Final Fantasy XIVEdit

A remixed version plays during the boss fight against Kefka, and its phases play during each sequential order of the Statue of the Gods. The fourth stanza may or may not appear depending on whether battle's the difficulty mode is Normal or Savage. It is similar to the original version, although with more natural percussion instruments as well as choirs. The fourth stanza also has techno-rock playing in the standard theme.

Final Fantasy XVEdit

The original version from Final Fantasy VI is included on the music player. The Memories of FFVI album it is the sixth track of is bought for 100 gil from JM Market in Taelpar Rest Area.

Dissidia Final Fantasy (2008)Edit

The last tier of "Dancing Mad" is included as a bonus background music. To acquire it, Chaos must be defeated in the storyline and the player must purchase the track for 500 PP in the PP Catalog. "Dancing Mad" can be heard in fights against Final Fantasy VI characters on Inward Chaos, or appear as the default choice for fights against Kefka or Terra.

Kefka's ultimate weapon is also named "Dancing Mad".

Dissidia 012 Final FantasyEdit

"Dancing Mad" can be bought for 150 PP from the PP Catalog, and is available from the start.

Dissidia Final Fantasy NTEdit

A new rock arrangement is a default theme, and the fourth portion of the SNES version can be bought from the shop for 3,600 gil.

Theatrhythm Final FantasyEdit

"Dancing Mad" appears in its original version. It is a secret Battle Music Sequence track that the player must be unlocked through Rhythmia, and uses the battle background against Kefka during the final battle. The theme is included in Theatrhythm Final Fantasy Compilation Album.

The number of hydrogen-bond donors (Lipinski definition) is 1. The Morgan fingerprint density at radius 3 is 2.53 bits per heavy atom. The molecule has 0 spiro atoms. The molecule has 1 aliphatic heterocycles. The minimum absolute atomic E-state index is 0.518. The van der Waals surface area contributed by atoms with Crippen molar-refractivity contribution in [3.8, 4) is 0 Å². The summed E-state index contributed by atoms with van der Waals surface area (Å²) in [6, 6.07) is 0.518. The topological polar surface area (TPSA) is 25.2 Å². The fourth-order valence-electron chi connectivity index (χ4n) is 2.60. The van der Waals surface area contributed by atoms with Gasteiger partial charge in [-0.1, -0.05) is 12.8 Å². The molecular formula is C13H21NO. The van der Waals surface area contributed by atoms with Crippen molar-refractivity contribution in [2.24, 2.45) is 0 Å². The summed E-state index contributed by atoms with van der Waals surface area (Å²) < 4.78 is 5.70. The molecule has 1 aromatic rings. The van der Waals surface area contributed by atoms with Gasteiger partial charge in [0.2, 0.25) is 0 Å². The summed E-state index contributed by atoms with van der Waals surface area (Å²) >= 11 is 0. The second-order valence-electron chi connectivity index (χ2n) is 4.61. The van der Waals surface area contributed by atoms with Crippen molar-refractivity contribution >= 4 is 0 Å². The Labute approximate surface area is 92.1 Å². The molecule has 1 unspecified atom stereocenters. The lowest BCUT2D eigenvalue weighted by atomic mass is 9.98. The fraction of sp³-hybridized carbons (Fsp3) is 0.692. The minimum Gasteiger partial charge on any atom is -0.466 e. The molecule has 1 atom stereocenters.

Theatrhythm Final Fantasy Curtain CallEdit

"Dancing Mad" is a Battle Music Sequence track.

Theatrhythm Final Fantasy All-Star CarnivalEdit

"Dancing Mad" is a playable Battle Music Sequence purchased in the song store for 5 sound medals.

Beginner Basic Expert Ultimate Transcendent
N/A 2 4 8 N/A

Arrangement album appearancesEdit

The Black MagesEdit

A rearranged version was recorded for the Black Mages's first, eponymous album, featuring extended guitar and keyboard solos by Tsuyoshi Sekito and Kenichiro Fukui.

Piano Opera Final Fantasy IV/V/VIEdit

A piano arrangement by Hiroyuki Nakayama of this theme is included in this album as its eleventh track.

Live performancesEdit


The Black Mages's arrangement of "Dancing Mad" from their debut album was performed live at this 2003 concert that took place at Shibuya-AX and Kanagawa University, of which it was the tenth song of the line-up.

Distant Worlds II: More Music from Final FantasyEdit

"Dancing Mad" was arranged as an orchestral piece with added lyrics in Latin and included on the orchestral concert tour Distant Worlds II, and is the sixth track of its live recording's album. Director and producer, Arnie Roth, said about the theme: "'Dancing Mad' is a major opus of music that [...] cries out for a fully fleshed out symphonic score".